One needs only to look back less than a year when News Corp made an unlikely bid for Dow Jones. The headlines flared. Is Murdoch serious?
Most of Dow Jones was controlled by one family who did NOT want to see the company sold, especially to Murdoch.
Enter stockholders and ... ugh ... profit ?
Murdoch offered a very significant premium over Dow Jones stagnant stock price. Ultimately, the Bancroft's (Ottaways, and a few others) respected a 'few' independent stockholders, started looking at the CASH, and the deal was done.
This deal is very similar in many ways. The stockholders of Yahoo! will green light it in a heartbeat. The EU may have a brief trauma with it but the FTC will probably go the way of 'they're essentially two different companies'.
There is some talk of a possible second or third bidder for Yahoo. Certainly there are a few private equity firms that could put the deal together but these are touchy times in the markets and it's doubtful that any of these companies would foot 44 billion, even as a combined effort.
With broadband e-mail names ('at' comcast, optonline, verizon others) quickly replacing a lot of 'at' Yahoo's, the hits to Yahoo's main page could decline. They probably are already. Yahoo's Flickr, del.icio.us, MyBlogLog (and others) are valuable properties that could have been monetized but really weren't.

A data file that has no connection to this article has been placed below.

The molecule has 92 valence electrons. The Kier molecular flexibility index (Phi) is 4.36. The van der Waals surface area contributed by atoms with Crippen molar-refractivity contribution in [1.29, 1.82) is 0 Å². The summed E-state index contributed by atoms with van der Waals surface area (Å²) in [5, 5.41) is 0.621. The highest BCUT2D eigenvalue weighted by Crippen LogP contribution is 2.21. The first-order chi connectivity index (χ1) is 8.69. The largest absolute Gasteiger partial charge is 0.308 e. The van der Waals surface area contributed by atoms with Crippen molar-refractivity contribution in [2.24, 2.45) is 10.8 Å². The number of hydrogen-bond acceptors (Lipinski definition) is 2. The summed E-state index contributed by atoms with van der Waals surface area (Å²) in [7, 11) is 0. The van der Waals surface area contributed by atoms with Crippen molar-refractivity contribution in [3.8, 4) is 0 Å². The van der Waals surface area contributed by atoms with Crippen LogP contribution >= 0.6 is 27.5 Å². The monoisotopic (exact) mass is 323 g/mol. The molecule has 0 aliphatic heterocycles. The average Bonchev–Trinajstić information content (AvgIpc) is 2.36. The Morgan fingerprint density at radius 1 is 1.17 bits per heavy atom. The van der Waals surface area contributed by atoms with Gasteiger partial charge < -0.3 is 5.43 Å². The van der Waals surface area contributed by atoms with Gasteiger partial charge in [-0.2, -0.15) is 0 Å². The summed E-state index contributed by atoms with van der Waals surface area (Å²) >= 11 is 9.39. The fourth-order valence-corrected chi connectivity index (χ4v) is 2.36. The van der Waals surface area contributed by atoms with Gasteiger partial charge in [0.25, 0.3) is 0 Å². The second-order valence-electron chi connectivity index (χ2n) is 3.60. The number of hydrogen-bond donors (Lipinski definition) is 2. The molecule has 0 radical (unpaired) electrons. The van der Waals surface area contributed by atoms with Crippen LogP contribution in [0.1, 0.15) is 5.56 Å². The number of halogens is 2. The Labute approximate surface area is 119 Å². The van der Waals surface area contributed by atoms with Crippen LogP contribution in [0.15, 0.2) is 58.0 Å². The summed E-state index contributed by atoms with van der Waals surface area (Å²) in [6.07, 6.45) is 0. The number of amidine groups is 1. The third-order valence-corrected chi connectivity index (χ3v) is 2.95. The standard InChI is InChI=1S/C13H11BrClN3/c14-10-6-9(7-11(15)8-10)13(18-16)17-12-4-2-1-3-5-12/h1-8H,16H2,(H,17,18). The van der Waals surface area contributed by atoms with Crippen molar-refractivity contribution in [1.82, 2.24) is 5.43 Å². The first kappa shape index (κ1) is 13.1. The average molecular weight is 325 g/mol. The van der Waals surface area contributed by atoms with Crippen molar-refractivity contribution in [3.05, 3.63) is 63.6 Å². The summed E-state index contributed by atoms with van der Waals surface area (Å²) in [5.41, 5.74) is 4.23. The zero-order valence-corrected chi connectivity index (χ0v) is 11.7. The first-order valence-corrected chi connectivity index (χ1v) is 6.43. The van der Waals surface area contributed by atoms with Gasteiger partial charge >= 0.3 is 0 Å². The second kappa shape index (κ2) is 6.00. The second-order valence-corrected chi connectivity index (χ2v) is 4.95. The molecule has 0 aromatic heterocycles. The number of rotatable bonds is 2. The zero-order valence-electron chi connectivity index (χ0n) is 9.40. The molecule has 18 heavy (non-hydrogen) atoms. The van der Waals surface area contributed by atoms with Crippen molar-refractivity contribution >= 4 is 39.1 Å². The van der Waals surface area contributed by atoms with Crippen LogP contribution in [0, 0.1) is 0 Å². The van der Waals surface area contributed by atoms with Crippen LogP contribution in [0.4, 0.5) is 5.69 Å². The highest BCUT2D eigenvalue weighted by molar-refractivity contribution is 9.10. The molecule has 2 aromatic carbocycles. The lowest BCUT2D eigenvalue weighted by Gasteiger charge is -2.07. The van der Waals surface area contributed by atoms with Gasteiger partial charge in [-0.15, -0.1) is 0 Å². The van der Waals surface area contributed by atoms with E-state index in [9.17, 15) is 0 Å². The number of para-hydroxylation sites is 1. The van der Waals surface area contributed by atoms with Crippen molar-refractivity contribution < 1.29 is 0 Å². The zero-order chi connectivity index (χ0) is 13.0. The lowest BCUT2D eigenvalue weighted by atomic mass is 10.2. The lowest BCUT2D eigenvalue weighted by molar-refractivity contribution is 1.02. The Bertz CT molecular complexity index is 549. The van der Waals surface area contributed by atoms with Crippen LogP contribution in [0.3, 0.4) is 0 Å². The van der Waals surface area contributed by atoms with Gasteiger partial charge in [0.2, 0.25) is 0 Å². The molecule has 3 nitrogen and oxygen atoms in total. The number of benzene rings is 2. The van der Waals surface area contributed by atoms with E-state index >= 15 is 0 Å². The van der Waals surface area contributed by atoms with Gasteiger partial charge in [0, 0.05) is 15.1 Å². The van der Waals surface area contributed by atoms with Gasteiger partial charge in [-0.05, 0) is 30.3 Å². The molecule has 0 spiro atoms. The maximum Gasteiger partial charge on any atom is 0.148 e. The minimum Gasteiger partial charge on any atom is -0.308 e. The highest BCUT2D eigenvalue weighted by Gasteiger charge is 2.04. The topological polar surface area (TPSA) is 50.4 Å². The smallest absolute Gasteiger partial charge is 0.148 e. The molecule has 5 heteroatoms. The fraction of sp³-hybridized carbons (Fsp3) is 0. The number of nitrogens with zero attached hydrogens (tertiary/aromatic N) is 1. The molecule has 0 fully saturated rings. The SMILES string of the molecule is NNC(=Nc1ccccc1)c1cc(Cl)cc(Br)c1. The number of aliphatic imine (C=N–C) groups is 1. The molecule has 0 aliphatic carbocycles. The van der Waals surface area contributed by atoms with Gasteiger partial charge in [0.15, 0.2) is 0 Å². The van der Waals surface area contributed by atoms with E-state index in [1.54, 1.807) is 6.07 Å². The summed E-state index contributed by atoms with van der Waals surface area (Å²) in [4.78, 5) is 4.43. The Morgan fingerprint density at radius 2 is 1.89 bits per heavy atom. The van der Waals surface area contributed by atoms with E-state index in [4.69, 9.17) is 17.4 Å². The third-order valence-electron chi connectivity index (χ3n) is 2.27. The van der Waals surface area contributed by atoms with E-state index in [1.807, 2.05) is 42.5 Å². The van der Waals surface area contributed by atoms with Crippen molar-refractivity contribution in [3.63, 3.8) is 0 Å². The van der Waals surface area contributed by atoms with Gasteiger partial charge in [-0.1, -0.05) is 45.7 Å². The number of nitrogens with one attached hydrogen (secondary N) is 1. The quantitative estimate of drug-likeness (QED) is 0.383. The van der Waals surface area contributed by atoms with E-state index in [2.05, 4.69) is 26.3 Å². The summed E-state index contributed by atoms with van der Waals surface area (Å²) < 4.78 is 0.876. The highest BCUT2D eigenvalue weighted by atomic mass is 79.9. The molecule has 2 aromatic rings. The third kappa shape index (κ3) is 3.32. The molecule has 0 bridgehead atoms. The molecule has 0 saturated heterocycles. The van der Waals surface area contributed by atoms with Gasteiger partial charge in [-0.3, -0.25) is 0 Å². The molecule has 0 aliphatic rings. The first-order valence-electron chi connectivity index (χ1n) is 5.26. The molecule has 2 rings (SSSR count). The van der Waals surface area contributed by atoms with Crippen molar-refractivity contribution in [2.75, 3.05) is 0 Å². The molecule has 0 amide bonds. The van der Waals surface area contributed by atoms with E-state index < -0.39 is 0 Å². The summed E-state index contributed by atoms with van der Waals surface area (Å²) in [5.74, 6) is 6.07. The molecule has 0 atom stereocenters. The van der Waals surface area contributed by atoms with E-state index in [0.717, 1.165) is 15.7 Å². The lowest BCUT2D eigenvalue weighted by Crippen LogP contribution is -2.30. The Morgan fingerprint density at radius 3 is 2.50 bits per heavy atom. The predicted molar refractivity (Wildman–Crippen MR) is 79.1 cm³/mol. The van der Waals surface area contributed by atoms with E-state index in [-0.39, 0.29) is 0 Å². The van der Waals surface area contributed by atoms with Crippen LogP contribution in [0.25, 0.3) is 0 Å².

Yahoo came along long before Google and MSN / Live search. Their innovation lagged, monetization was left to display ads and 'deals', an over-investment in content, an attempt but inability to create a viable competitor to Adsense .... etc.
Yahoo needs a rescue. It most likely will be Microsoft which poses the question ... Will they fix it, or absorb it and take it apart?
Enter AOL. Time Warner has to be going crazy that the bid wasn't for AOL. Should Google grab the content rich platform now? Do they need it?
Finally, Jim Cramer likes Microsoft / Yahoo deal.
That makes us wonder if we're right :)
... Finally: How many of you can remember when Yahoo looked like this ? (Click to enlarge).